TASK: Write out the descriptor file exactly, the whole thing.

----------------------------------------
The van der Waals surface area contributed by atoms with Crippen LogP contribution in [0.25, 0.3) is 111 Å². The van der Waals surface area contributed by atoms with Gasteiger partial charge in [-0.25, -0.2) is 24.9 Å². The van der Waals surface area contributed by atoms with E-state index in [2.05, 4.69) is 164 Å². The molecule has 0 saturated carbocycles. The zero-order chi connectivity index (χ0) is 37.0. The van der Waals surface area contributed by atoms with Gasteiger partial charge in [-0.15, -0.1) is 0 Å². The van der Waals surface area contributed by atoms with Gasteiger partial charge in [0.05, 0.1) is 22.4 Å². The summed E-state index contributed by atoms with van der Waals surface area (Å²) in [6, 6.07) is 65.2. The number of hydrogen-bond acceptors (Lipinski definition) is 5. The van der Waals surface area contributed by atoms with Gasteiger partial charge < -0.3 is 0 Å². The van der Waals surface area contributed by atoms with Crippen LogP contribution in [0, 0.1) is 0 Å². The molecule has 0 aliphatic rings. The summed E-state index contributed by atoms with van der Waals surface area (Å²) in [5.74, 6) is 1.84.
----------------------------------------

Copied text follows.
The van der Waals surface area contributed by atoms with Crippen LogP contribution in [0.25, 0.3) is 111 Å². The van der Waals surface area contributed by atoms with Gasteiger partial charge in [-0.25, -0.2) is 24.9 Å². The van der Waals surface area contributed by atoms with E-state index in [2.05, 4.69) is 164 Å². The molecule has 0 saturated carbocycles. The zero-order chi connectivity index (χ0) is 37.0. The van der Waals surface area contributed by atoms with Gasteiger partial charge in [-0.15, -0.1) is 0 Å². The van der Waals surface area contributed by atoms with Gasteiger partial charge in [0.05, 0.1) is 22.4 Å². The summed E-state index contributed by atoms with van der Waals surface area (Å²) in [6, 6.07) is 65.2. The number of hydrogen-bond acceptors (Lipinski definition) is 5. The van der Waals surface area contributed by atoms with Gasteiger partial charge < -0.3 is 0 Å². The van der Waals surface area contributed by atoms with Crippen LogP contribution in [0, 0.1) is 0 Å². The molecule has 0 aliphatic rings. The summed E-state index contributed by atoms with van der Waals surface area (Å²) in [5.74, 6) is 1.84.